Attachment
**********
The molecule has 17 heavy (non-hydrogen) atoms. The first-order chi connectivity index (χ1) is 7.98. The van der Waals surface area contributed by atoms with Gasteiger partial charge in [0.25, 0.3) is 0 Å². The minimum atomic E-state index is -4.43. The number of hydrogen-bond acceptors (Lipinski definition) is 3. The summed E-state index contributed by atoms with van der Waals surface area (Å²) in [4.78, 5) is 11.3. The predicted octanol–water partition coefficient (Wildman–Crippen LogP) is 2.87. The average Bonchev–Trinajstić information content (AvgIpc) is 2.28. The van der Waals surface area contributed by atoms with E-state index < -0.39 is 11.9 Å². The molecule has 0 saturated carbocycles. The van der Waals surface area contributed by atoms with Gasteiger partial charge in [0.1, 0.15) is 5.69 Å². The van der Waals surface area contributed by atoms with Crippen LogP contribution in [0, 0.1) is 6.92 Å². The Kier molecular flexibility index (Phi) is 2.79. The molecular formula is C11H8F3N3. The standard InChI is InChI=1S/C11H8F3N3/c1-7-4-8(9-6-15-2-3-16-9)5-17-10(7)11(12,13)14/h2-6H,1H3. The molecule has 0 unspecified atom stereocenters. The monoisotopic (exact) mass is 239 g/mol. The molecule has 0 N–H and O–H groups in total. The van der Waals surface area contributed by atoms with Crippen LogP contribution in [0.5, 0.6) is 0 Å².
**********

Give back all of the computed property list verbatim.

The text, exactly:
The molecule has 17 heavy (non-hydrogen) atoms. The first-order chi connectivity index (χ1) is 7.98. The van der Waals surface area contributed by atoms with Gasteiger partial charge in [0.25, 0.3) is 0 Å². The minimum atomic E-state index is -4.43. The number of hydrogen-bond acceptors (Lipinski definition) is 3. The summed E-state index contributed by atoms with van der Waals surface area (Å²) in [4.78, 5) is 11.3. The predicted octanol–water partition coefficient (Wildman–Crippen LogP) is 2.87. The average Bonchev–Trinajstić information content (AvgIpc) is 2.28. The van der Waals surface area contributed by atoms with E-state index < -0.39 is 11.9 Å². The molecule has 0 saturated carbocycles. The van der Waals surface area contributed by atoms with Gasteiger partial charge in [0.1, 0.15) is 5.69 Å². The van der Waals surface area contributed by atoms with Crippen LogP contribution in [0, 0.1) is 6.92 Å². The Kier molecular flexibility index (Phi) is 2.79. The molecular formula is C11H8F3N3. The standard InChI is InChI=1S/C11H8F3N3/c1-7-4-8(9-6-15-2-3-16-9)5-17-10(7)11(12,13)14/h2-6H,1H3. The molecule has 0 unspecified atom stereocenters. The monoisotopic (exact) mass is 239 g/mol. The molecule has 0 N–H and O–H groups in total. The van der Waals surface area contributed by atoms with Crippen LogP contribution in [0.5, 0.6) is 0 Å².